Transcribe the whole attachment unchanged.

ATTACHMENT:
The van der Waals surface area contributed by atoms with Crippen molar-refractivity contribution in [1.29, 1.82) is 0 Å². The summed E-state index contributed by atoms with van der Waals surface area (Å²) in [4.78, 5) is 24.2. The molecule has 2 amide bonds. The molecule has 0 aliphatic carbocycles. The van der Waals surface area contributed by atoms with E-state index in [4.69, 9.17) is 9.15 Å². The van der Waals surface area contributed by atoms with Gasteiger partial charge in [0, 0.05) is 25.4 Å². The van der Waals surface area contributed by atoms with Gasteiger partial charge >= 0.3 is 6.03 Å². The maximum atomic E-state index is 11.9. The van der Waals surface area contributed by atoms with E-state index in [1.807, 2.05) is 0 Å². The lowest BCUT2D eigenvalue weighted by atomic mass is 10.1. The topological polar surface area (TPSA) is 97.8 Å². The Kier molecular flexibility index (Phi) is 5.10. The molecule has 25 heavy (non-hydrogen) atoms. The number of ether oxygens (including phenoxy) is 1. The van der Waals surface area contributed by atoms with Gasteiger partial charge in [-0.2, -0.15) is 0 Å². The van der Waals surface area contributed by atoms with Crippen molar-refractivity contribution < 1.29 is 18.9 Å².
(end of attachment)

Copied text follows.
The van der Waals surface area contributed by atoms with Crippen molar-refractivity contribution in [1.29, 1.82) is 0 Å². The summed E-state index contributed by atoms with van der Waals surface area (Å²) in [4.78, 5) is 24.2. The molecule has 2 amide bonds. The molecule has 0 aliphatic carbocycles. The van der Waals surface area contributed by atoms with E-state index in [4.69, 9.17) is 9.15 Å². The van der Waals surface area contributed by atoms with Gasteiger partial charge in [0, 0.05) is 25.4 Å². The van der Waals surface area contributed by atoms with Gasteiger partial charge >= 0.3 is 6.03 Å². The maximum atomic E-state index is 11.9. The van der Waals surface area contributed by atoms with E-state index in [1.807, 2.05) is 0 Å². The lowest BCUT2D eigenvalue weighted by atomic mass is 10.1. The topological polar surface area (TPSA) is 97.8 Å². The Kier molecular flexibility index (Phi) is 5.10. The molecule has 25 heavy (non-hydrogen) atoms. The number of ether oxygens (including phenoxy) is 1. The van der Waals surface area contributed by atoms with Gasteiger partial charge in [-0.2, -0.15) is 0 Å². The van der Waals surface area contributed by atoms with Crippen molar-refractivity contribution < 1.29 is 18.9 Å².